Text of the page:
Country: Portugal Language: Portuguese Currency: Euro (€)
Lisbon truly is a city for everyone. The history, the culture, the colors, the walking… The hills in Lisbon are no joke! But the hilly streets are well worth a wander. You must not leave Lisbon without trying Pasteis de Nata, which are delicious, traditional egg tarts, best enjoyed with a sprinkle of cinnamon on top! You will also not have a hard time finding seafood. Served many ways, from tins as sardines to Bolinhos de Bacalhau, traditional codfish fritters. The relaxed charm in Lisbon is one to enjoy, as it is one of the few cities in Western Europe that presents a relaxed and welcoming tourist environment.
CTW Must See
Prada do Comércio
Praça do Comércio is a great place to start in Lisbon. The bright yellow square looking out onto the water is perfectly picturesque, and the breeze from the waterfront is pleasant on a warm Lisbon day. In 1755, a tragic earthquake, tsunami and fire destroyed most of Lisbon and many parts of Portugal. Praça do Comércio and some of Lisbon’s most historic buildings were reconstructed soon after the tragedy.
Alfama is Lisbon’s Historic Quarter. It extends from the main square all the way up the hill towards the castle, offering beautiful views overlooking the city, plenty of laneways to get lost in, and some more of Lisbon’s iconic colorful architecture. Alfama was not destroyed by the 1755 earthquake, so this part of the city remains traditional. At the very top of the hill is Castelo de São Jorge. You can either walk the whole way up, or you can take Tram 28 up the hill.
Castelo de São Jorge
From the square, a wander up the hill through Alfama provides the most exercise and history that Lisbon has to offer. On the way to the top, you will see many historic buildings and viewpoints to see the entire city. The fortification as we know it today was built in the 11th century by the Moors, who were Muslim inhabitants from North Africa. There is an elevator that takes you up part of the way to Castelo de São Jorge. It’s free and seemingly only frequented by locals. Just follow R. da Madalena up from Prada do Comércio (about 600m) and find the Pingo Doce Supermarket on your right. Go inside the doors to the elevator, and straight to the top!
Santa Justa Elevator
The Santa Justa Lift is a great place to get another view overlooking Lisbon. Originally, the lift was built to relieve walkers from Lisbon’s hills. It connects the lower part of Lisbon to Carmo Square. It is now mostly a tourist attraction, where tourists can go to the top and obtain a different perspective of the vibrant city.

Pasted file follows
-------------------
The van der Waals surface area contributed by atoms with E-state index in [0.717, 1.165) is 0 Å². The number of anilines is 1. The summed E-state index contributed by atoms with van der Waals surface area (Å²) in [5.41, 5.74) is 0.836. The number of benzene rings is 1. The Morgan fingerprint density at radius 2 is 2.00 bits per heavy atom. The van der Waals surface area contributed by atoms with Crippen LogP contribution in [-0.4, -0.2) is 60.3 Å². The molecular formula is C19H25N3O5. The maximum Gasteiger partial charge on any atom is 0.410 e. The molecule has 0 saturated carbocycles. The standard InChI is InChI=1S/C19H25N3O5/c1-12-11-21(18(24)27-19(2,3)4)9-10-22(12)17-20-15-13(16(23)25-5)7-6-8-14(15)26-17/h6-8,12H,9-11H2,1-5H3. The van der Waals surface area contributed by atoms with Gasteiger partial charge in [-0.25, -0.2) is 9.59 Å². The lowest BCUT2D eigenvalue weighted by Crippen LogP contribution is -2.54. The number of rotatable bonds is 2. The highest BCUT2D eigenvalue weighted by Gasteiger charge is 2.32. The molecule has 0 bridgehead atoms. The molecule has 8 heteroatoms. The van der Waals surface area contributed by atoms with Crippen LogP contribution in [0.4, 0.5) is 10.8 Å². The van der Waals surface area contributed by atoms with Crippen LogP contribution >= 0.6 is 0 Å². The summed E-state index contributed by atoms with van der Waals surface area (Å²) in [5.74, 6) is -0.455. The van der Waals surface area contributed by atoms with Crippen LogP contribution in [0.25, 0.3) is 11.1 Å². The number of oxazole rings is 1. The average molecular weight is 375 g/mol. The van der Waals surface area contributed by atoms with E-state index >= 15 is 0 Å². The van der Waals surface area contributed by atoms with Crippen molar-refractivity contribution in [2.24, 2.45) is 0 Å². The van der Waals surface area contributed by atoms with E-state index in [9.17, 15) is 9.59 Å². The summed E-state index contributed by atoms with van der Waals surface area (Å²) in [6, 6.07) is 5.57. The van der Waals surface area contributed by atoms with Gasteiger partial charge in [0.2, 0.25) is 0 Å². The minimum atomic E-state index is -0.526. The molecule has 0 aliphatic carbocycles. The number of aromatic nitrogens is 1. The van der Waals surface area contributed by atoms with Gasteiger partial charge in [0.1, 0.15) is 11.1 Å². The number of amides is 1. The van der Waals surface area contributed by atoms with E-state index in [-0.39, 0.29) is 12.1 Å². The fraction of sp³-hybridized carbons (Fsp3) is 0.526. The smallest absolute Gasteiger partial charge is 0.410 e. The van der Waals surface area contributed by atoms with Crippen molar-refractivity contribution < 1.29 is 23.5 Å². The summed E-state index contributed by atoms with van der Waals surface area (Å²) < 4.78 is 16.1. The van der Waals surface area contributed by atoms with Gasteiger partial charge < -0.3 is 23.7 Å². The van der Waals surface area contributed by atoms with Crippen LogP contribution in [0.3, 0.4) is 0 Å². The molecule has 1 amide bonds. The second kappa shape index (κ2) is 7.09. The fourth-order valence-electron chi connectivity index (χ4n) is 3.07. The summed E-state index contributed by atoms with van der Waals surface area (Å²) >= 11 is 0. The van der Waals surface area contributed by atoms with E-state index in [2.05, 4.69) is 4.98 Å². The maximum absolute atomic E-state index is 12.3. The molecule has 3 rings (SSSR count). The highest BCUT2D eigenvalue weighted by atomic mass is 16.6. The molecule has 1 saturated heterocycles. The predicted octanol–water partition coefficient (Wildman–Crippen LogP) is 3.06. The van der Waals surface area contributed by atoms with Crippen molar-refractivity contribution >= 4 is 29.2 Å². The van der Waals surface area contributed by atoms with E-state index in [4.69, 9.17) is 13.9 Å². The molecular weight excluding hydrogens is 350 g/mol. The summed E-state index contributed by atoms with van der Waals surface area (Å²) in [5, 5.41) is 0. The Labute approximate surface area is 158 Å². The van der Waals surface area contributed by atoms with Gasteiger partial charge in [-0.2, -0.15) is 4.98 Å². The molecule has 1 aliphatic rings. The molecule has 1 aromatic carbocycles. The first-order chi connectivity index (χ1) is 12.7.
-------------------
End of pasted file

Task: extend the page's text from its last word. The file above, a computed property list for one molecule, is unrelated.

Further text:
Bairro Also is another of Lisbon’s unique neighborhoods. Located just on the other side (the higher side) of the Santa Justa Elevator, you will find many shops and restaurants. This area leads to more local life, so the restaurants grow less touristy the higher you go up the hill; but the classic Lisboa architecture and charm remain.
Convent of Our Lady of Mount Carmel
Carmo Convent is a historical and religious building that can be seen from almost any lookout in Lisbon. Founded in 1398, the Gothic style convent was severely damaged by the 1755 earthquake. At the time, it was the largest church in Lisbon. Today, the convent sits in ruins, with its skeletal arches and pillars standing tall and beautiful. There is a museum at the end of the convent ruins with a couple of rooms full of relics and artifacts.
About 7 km from Praça do Comércio are some of the most iconic, and must see locations in Lisbon. Belém Tower is the farthest away, but once you get to any of these landmarks, they are all within walking distance of each other. The Tower was built in the 16th century as part of a defense system. It has since been named a UNESCO World Heritage Site.
Padrão dos Descobrimentos
A short walk along the water towards Lisbon brings you to Padrão dos Descobrimentos. This monument was built in the 1940s to honor the people who were part of the Portuguese discoveries.
Across the road from Padrão dos Descobrimentos is Jerónimos Monastery, also a UNESCO World Heritage Site. To get there, take the underground walkway connecting the monastery and the monument. Jerónimos Cathedral is free to visit, but the monastery charges a small fee. The monastery survived the earthquake with hardly any damage. It is truly one of the most beautiful monasteries we have visited…
Time Out Market
This indoor market is a great place for a meal, a snack, or a drink! With dozens of restaurants, a couple of bars and cafes, and a bunch of local shops, your wine and dine options are almost endless…
The Perfect Day Trip: Sintra
Sintra is a great day trip from Lisbon. Check out our Sintra City Guide to plan your day trip or overnight trip from Lisbon!
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